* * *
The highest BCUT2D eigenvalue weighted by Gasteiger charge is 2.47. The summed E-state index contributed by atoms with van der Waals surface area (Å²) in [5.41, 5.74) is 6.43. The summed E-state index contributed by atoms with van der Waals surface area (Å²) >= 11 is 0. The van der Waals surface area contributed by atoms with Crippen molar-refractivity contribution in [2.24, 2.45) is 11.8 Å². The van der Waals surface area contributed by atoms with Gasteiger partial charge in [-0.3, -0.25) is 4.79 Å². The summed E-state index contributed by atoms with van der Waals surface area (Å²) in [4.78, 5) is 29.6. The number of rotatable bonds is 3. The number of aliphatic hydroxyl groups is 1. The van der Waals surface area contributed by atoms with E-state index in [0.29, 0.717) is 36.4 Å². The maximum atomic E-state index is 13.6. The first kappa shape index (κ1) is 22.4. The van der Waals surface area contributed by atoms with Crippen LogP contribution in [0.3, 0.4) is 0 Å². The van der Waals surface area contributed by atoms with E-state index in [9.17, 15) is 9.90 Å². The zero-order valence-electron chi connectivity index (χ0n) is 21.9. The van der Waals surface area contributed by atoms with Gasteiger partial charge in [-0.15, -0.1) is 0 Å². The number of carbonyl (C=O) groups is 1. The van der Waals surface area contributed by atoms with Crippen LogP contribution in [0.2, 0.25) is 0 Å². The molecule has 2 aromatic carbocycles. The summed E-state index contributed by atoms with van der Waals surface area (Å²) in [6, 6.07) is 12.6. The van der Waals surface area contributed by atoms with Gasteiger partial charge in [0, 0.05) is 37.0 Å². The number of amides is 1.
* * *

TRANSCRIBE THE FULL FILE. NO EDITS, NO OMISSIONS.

The highest BCUT2D eigenvalue weighted by Gasteiger charge is 2.47. The summed E-state index contributed by atoms with van der Waals surface area (Å²) in [5.41, 5.74) is 6.43. The summed E-state index contributed by atoms with van der Waals surface area (Å²) >= 11 is 0. The van der Waals surface area contributed by atoms with Crippen molar-refractivity contribution in [2.24, 2.45) is 11.8 Å². The van der Waals surface area contributed by atoms with Gasteiger partial charge in [-0.3, -0.25) is 4.79 Å². The summed E-state index contributed by atoms with van der Waals surface area (Å²) in [4.78, 5) is 29.6. The number of rotatable bonds is 3. The number of aliphatic hydroxyl groups is 1. The van der Waals surface area contributed by atoms with E-state index in [0.29, 0.717) is 36.4 Å². The maximum atomic E-state index is 13.6. The first kappa shape index (κ1) is 22.4. The van der Waals surface area contributed by atoms with Crippen LogP contribution in [0.3, 0.4) is 0 Å². The van der Waals surface area contributed by atoms with E-state index in [9.17, 15) is 9.90 Å². The zero-order valence-electron chi connectivity index (χ0n) is 21.9. The van der Waals surface area contributed by atoms with Gasteiger partial charge in [-0.15, -0.1) is 0 Å². The number of carbonyl (C=O) groups is 1. The van der Waals surface area contributed by atoms with Crippen LogP contribution in [0.2, 0.25) is 0 Å². The molecule has 2 aromatic carbocycles. The summed E-state index contributed by atoms with van der Waals surface area (Å²) in [6, 6.07) is 12.6. The van der Waals surface area contributed by atoms with Gasteiger partial charge in [0, 0.05) is 37.0 Å². The number of amides is 1.